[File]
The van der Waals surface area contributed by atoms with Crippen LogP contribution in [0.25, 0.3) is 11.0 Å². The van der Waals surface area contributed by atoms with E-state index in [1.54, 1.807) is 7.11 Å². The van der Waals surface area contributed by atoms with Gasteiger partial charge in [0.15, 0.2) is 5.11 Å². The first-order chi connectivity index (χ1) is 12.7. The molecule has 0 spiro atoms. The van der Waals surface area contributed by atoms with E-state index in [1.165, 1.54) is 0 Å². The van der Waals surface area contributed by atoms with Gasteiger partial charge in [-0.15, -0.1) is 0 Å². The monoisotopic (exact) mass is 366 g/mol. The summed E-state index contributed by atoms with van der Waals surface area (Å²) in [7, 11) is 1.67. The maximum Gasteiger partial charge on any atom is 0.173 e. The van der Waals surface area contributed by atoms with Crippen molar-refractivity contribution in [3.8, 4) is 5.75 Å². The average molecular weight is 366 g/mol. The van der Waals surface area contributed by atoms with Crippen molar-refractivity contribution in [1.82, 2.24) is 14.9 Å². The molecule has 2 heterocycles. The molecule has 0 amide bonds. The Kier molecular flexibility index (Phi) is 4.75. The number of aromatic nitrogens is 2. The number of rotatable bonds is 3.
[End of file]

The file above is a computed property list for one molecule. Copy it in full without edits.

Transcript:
The van der Waals surface area contributed by atoms with Crippen LogP contribution in [0.25, 0.3) is 11.0 Å². The van der Waals surface area contributed by atoms with E-state index in [1.54, 1.807) is 7.11 Å². The van der Waals surface area contributed by atoms with Gasteiger partial charge in [0.15, 0.2) is 5.11 Å². The first-order chi connectivity index (χ1) is 12.7. The molecule has 0 spiro atoms. The van der Waals surface area contributed by atoms with E-state index in [1.165, 1.54) is 0 Å². The van der Waals surface area contributed by atoms with Gasteiger partial charge in [-0.15, -0.1) is 0 Å². The monoisotopic (exact) mass is 366 g/mol. The summed E-state index contributed by atoms with van der Waals surface area (Å²) in [7, 11) is 1.67. The maximum Gasteiger partial charge on any atom is 0.173 e. The van der Waals surface area contributed by atoms with Crippen molar-refractivity contribution in [3.8, 4) is 5.75 Å². The average molecular weight is 366 g/mol. The van der Waals surface area contributed by atoms with Crippen molar-refractivity contribution in [1.82, 2.24) is 14.9 Å². The molecule has 2 heterocycles. The molecule has 0 amide bonds. The Kier molecular flexibility index (Phi) is 4.75. The number of aromatic nitrogens is 2. The number of rotatable bonds is 3.